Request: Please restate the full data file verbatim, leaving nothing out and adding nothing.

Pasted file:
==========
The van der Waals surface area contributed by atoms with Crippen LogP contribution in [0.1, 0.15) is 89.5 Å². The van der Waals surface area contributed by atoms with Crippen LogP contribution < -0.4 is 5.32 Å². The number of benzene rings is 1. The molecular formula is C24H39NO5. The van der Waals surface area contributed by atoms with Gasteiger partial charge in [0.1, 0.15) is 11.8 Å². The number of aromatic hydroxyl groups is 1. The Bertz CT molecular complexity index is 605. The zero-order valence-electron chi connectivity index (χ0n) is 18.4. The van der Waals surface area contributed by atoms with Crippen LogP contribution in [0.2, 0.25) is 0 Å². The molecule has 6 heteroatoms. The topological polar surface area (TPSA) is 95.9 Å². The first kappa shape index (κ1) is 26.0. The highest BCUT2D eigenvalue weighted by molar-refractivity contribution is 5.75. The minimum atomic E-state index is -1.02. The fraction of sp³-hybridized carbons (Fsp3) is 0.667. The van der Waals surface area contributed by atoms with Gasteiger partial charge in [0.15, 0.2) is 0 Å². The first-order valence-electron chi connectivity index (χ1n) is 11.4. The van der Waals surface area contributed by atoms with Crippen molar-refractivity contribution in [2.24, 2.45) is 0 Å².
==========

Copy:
The van der Waals surface area contributed by atoms with Crippen LogP contribution in [0.1, 0.15) is 89.5 Å². The van der Waals surface area contributed by atoms with Crippen LogP contribution < -0.4 is 5.32 Å². The number of benzene rings is 1. The molecular formula is C24H39NO5. The van der Waals surface area contributed by atoms with Gasteiger partial charge in [0.1, 0.15) is 11.8 Å². The number of aromatic hydroxyl groups is 1. The Bertz CT molecular complexity index is 605. The zero-order valence-electron chi connectivity index (χ0n) is 18.4. The van der Waals surface area contributed by atoms with Crippen LogP contribution in [0.2, 0.25) is 0 Å². The molecule has 6 heteroatoms. The topological polar surface area (TPSA) is 95.9 Å². The first kappa shape index (κ1) is 26.0. The highest BCUT2D eigenvalue weighted by molar-refractivity contribution is 5.75. The minimum atomic E-state index is -1.02. The fraction of sp³-hybridized carbons (Fsp3) is 0.667. The van der Waals surface area contributed by atoms with Gasteiger partial charge in [0.15, 0.2) is 0 Å². The first-order valence-electron chi connectivity index (χ1n) is 11.4. The van der Waals surface area contributed by atoms with Crippen molar-refractivity contribution in [2.24, 2.45) is 0 Å².